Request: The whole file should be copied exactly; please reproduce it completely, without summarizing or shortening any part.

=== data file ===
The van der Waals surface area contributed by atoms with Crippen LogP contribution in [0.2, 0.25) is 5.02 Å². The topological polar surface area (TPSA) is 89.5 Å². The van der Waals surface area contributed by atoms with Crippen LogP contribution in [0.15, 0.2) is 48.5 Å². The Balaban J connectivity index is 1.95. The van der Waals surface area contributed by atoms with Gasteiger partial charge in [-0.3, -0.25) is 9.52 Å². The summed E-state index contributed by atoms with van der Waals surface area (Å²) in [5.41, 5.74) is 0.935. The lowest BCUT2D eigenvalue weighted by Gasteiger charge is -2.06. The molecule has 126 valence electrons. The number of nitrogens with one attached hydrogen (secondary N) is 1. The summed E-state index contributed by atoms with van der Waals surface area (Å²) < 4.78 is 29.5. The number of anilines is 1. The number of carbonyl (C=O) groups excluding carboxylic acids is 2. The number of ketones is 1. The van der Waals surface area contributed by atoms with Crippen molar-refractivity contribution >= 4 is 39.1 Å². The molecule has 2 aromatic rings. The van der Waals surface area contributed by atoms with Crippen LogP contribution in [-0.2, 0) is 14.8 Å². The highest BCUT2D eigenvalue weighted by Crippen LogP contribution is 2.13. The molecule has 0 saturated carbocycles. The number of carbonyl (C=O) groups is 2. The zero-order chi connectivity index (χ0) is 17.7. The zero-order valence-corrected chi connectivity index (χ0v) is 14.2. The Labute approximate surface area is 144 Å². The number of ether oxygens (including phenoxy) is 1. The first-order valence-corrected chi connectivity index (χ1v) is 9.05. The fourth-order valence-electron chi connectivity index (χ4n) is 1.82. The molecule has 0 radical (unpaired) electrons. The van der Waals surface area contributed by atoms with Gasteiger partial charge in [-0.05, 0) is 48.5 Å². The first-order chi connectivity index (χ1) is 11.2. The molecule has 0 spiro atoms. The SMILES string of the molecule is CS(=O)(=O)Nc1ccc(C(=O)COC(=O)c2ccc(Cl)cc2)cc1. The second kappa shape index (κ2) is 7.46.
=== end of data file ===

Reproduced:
The van der Waals surface area contributed by atoms with Crippen LogP contribution in [0.2, 0.25) is 5.02 Å². The topological polar surface area (TPSA) is 89.5 Å². The van der Waals surface area contributed by atoms with Crippen LogP contribution in [0.15, 0.2) is 48.5 Å². The Balaban J connectivity index is 1.95. The van der Waals surface area contributed by atoms with Gasteiger partial charge in [-0.3, -0.25) is 9.52 Å². The summed E-state index contributed by atoms with van der Waals surface area (Å²) in [5.41, 5.74) is 0.935. The lowest BCUT2D eigenvalue weighted by Gasteiger charge is -2.06. The molecule has 126 valence electrons. The number of nitrogens with one attached hydrogen (secondary N) is 1. The summed E-state index contributed by atoms with van der Waals surface area (Å²) < 4.78 is 29.5. The number of anilines is 1. The number of carbonyl (C=O) groups excluding carboxylic acids is 2. The number of ketones is 1. The van der Waals surface area contributed by atoms with Crippen molar-refractivity contribution >= 4 is 39.1 Å². The molecule has 2 aromatic rings. The van der Waals surface area contributed by atoms with Crippen LogP contribution in [-0.2, 0) is 14.8 Å². The highest BCUT2D eigenvalue weighted by Crippen LogP contribution is 2.13. The molecule has 0 saturated carbocycles. The number of carbonyl (C=O) groups is 2. The zero-order chi connectivity index (χ0) is 17.7. The zero-order valence-corrected chi connectivity index (χ0v) is 14.2. The Labute approximate surface area is 144 Å². The number of ether oxygens (including phenoxy) is 1. The first-order valence-corrected chi connectivity index (χ1v) is 9.05. The fourth-order valence-electron chi connectivity index (χ4n) is 1.82. The molecule has 0 radical (unpaired) electrons. The van der Waals surface area contributed by atoms with Gasteiger partial charge in [-0.05, 0) is 48.5 Å². The first-order chi connectivity index (χ1) is 11.2. The molecule has 0 spiro atoms. The SMILES string of the molecule is CS(=O)(=O)Nc1ccc(C(=O)COC(=O)c2ccc(Cl)cc2)cc1. The second kappa shape index (κ2) is 7.46.